|You Gotta Hand it to Turkeys|
While the eight-year-old's list began to sound like those "Anniversary Gifts" booklets they hand out in Hallmark stores--Silk, Cloth, Wood, etc.--she nevertheless had the right idea, in this season of thankfulness.
Gratitude researcher (yes, there is such a job) Robert Emmons of UC Davis has found that people who practice gratitude demonstrate greater overall well-being. To take just two examples, he discovered that,
- In an experimental comparison, those who kept gratitude journals on a weekly basis exercised more regularly, reported fewer physical symptoms, felt better about their lives as a whole, and were more optimistic about the upcoming week compared to those who recorded hassles or neutral life events (Emmons & McCullough, 2003) [emphasis mine]. And,
- A daily gratitude intervention (self-guided exercises) with young adults resulted in higher reported levels of the positive states of alertness, enthusiasm, determination, attentiveness and energy compared to a focus on hassles or a downward social comparison (ways in which participants thought they were better off than others).
It can be too easy during the holiday season for adults to focus on the negative: negotiating logistics, difficult family situations, the stress of gift-giving, lines at the post office, planning the giant feasts. Consider this post a gratitude intervention and feel free to come up with your own Top Ten List!
Top Ten Wonderful Things about Thanksgiving:
1. The food. Whether you eat in a restaurant, buy your feast at the grocery story, potluck it with friends and family, or slave over the whole thing yourself, Thanksgiving kicks off the season of deliciousness. If I ever go completely berserk from not keeping a gratitude journal, end up on Death Row and am offered a final meal, I just might ask for a Thanksgiving meal. It's all about the stuffing and cranberry sauce, the green-bean casserole and pumpkin pie. Mmmm...
2. It's not Christmas. No gift pressure. Yeah, maybe you bring your host a bottle of wine, but that's it.
3. We're stuffed, not starving. Think about the pilgrims and how touch-and-go things always were food-wise. Thank heaven for Native-American generosity in those early days and the abundance of our modern food supply.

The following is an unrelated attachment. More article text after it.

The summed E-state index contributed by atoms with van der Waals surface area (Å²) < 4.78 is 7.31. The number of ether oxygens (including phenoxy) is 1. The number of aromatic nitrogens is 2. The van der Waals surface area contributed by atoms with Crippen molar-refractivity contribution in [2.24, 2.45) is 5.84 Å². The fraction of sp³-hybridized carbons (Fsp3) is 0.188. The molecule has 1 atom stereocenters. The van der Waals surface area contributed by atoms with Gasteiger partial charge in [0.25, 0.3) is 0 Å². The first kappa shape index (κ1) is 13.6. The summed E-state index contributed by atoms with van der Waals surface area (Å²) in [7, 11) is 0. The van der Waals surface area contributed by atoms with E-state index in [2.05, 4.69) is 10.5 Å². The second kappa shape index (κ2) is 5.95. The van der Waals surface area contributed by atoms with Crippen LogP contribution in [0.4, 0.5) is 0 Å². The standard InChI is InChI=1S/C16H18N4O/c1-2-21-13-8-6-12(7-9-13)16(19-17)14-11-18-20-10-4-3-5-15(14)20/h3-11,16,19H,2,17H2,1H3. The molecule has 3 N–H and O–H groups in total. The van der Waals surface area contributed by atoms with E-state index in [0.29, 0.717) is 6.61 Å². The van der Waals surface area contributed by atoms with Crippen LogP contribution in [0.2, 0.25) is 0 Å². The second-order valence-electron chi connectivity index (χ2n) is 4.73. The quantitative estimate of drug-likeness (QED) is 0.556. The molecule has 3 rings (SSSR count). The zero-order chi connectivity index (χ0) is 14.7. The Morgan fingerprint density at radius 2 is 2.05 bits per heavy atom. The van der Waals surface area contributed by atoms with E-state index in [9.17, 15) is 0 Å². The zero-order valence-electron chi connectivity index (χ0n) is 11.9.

4. Thanksgiving celebrates leftovers. As I've mentioned before, so many times leftovers get pushed to the back of our fridge until they liquefy or grow nasty gray-green fur. But Thanksgiving leftover creativity has become a tradition in itself. Turkey soup, turkey enchiladas, turkey a la king. Cranberry sauce appears on sandwiches and made into quick bread. When in doubt or suffering from lack of imagination, we just eat the meal itself, over and over until we run out.
5. Thanksgiving is all about opening our doors to each other. The Pilgrims and the Native Americans again. We gather with family or friends or strangers or a mix of all three! And that's how it should be, traditionally speaking. No one cares about 4th-of-July-Barbecue Orphans or Arbor-Day Loners, but Thanksgiving's a whole 'nother story.
6. Time off! (Unless you work for the government, in which case you have already received your reward.)
7. Nap time is sanctioned. Thanks to the early meal and the game on, everyone catches up on some sleep.
8. You don't have to dress up or give out candy. Call me the Halloween curmudgeon, but I consider this a real bonus.
9. We take a moment to compile lists like these. One family I know has everyone go around the table and name something they're thankful for before they can dig in. If you know anyone with a gratitude problem, this can be a real motivator.
10. Thanksgiving leads to Christmas. The second my husband puts down his fork, it's officially Advent. The lights go on. The Christmas music goes on and away we go.
Happy Thanksgiving! May your turkey come out juicy and your rolls lofty!
(This post is shared by both my blogs today.)